Bravus Mining and Resources, formerly Adani’s Australian mining business, has started placing 200 kilometres of railway track in Central Queensland, connecting the Carmichael coal mine to Abbot Point Terminal.
The 200-kilometres narrow-gauge rail will be one of the largest privately-funded railways in the country, connecting the mine to port via existing rail infrastructure.
Bravus’ contractors started laying the track this week at a rate of between 900 metres and 1.2 kilometres of track per day, at each end of the railway line simultaneously.
The track materials, including girders, steel, sleepers and ballast were all produced in Australia and will be placed by local contractors.
The rail workers camps were constructed by Australian company Decmil. Martinus Rail and BMD is delivering railway earthworks and civil works, the girders will be delivered by Rockhampton-based Stresscrete, the sleepers have been built in Rockhampton and the track steel is Australian made.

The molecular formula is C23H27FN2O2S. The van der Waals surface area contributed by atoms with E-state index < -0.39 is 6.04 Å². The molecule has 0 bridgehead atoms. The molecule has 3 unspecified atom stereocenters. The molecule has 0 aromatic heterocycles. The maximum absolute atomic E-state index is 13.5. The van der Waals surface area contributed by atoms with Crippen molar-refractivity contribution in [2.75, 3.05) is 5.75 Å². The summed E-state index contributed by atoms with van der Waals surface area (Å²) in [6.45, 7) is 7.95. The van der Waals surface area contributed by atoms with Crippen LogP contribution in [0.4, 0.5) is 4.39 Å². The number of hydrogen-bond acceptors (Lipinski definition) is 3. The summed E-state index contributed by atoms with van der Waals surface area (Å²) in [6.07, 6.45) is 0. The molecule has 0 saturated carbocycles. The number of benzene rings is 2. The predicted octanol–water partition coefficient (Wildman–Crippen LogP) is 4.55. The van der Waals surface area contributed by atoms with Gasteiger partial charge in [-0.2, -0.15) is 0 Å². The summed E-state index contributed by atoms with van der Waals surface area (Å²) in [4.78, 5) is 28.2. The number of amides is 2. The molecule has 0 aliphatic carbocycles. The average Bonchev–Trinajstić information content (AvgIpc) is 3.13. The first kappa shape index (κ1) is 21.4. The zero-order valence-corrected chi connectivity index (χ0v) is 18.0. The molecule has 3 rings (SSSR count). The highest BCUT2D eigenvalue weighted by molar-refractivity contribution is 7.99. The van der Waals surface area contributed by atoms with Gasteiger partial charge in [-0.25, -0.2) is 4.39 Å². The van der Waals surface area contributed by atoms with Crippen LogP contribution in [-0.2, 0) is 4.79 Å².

Bravus chief executive officer David Boshoff said this highlighted the company’s commitment to benefit local jobs and businesses through the Carmichael project.
So far, Bravus has delivered more than 88 per cent of its $1.5 billion worth of contracts in Queensland and has created more than 2000 jobs in the Sunshine State.
“Bravus Mining and Resources is using Australian materials and contractors so that the jobs and economic benefits of our privately funded rail infrastructure go straight back into the Australian economy,” Boshoff said.
“Our high-quality Australian products used on the track will literally be the backbone of the railway for decades to come.”
With the rail-laying milestone hit, Boshoff and the team are excited to be another step closer to completing the Carmichael project.
“Every week we are reaching exciting new major milestones on the Carmichael mine and rail projects,” he said. “We are on track and looking forward to producing first coal in 2021.”